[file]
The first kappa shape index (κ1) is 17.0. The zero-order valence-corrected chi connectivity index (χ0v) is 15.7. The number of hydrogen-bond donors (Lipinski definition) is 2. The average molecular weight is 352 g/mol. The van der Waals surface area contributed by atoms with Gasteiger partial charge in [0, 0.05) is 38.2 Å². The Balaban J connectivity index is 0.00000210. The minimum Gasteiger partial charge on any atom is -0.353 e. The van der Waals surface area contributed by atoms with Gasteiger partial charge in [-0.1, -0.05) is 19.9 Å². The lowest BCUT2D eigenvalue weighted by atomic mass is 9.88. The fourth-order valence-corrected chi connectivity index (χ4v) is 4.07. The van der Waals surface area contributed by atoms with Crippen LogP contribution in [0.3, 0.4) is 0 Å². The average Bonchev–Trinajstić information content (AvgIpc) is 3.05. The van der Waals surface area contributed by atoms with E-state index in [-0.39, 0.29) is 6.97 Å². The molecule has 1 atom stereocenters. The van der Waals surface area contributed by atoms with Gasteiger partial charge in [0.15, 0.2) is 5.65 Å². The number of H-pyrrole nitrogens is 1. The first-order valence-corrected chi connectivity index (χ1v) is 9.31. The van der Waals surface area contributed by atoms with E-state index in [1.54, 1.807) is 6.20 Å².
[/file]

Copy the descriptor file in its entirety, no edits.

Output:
The first kappa shape index (κ1) is 17.0. The zero-order valence-corrected chi connectivity index (χ0v) is 15.7. The number of hydrogen-bond donors (Lipinski definition) is 2. The average molecular weight is 352 g/mol. The van der Waals surface area contributed by atoms with Gasteiger partial charge in [0, 0.05) is 38.2 Å². The Balaban J connectivity index is 0.00000210. The minimum Gasteiger partial charge on any atom is -0.353 e. The van der Waals surface area contributed by atoms with Gasteiger partial charge in [-0.1, -0.05) is 19.9 Å². The lowest BCUT2D eigenvalue weighted by atomic mass is 9.88. The fourth-order valence-corrected chi connectivity index (χ4v) is 4.07. The van der Waals surface area contributed by atoms with Crippen LogP contribution in [0.3, 0.4) is 0 Å². The average Bonchev–Trinajstić information content (AvgIpc) is 3.05. The van der Waals surface area contributed by atoms with E-state index in [-0.39, 0.29) is 6.97 Å². The molecule has 1 atom stereocenters. The van der Waals surface area contributed by atoms with Gasteiger partial charge in [0.15, 0.2) is 5.65 Å². The number of H-pyrrole nitrogens is 1. The first-order valence-corrected chi connectivity index (χ1v) is 9.31. The van der Waals surface area contributed by atoms with E-state index in [1.54, 1.807) is 6.20 Å².